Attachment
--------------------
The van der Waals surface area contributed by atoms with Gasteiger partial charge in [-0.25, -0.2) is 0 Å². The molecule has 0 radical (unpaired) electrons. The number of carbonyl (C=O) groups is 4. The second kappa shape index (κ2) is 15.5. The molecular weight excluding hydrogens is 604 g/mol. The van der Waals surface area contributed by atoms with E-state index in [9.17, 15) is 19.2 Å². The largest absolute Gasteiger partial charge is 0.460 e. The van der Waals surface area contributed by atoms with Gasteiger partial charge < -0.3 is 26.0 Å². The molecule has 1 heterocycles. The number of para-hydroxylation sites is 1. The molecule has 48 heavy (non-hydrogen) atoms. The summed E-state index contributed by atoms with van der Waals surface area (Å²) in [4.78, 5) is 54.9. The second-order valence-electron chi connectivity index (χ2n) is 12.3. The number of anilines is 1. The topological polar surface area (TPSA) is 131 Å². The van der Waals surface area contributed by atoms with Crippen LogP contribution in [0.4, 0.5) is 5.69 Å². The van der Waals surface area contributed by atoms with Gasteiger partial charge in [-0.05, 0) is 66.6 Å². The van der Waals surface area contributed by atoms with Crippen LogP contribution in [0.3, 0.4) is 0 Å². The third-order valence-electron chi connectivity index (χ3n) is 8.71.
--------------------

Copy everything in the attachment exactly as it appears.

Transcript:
The van der Waals surface area contributed by atoms with Gasteiger partial charge in [-0.25, -0.2) is 0 Å². The molecule has 0 radical (unpaired) electrons. The number of carbonyl (C=O) groups is 4. The second kappa shape index (κ2) is 15.5. The molecular weight excluding hydrogens is 604 g/mol. The van der Waals surface area contributed by atoms with E-state index in [9.17, 15) is 19.2 Å². The largest absolute Gasteiger partial charge is 0.460 e. The van der Waals surface area contributed by atoms with Gasteiger partial charge < -0.3 is 26.0 Å². The molecule has 1 heterocycles. The number of para-hydroxylation sites is 1. The molecule has 48 heavy (non-hydrogen) atoms. The summed E-state index contributed by atoms with van der Waals surface area (Å²) in [4.78, 5) is 54.9. The second-order valence-electron chi connectivity index (χ2n) is 12.3. The number of anilines is 1. The topological polar surface area (TPSA) is 131 Å². The van der Waals surface area contributed by atoms with Crippen LogP contribution in [0.4, 0.5) is 5.69 Å². The van der Waals surface area contributed by atoms with Gasteiger partial charge in [-0.05, 0) is 66.6 Å². The van der Waals surface area contributed by atoms with Crippen LogP contribution in [0.3, 0.4) is 0 Å². The third-order valence-electron chi connectivity index (χ3n) is 8.71.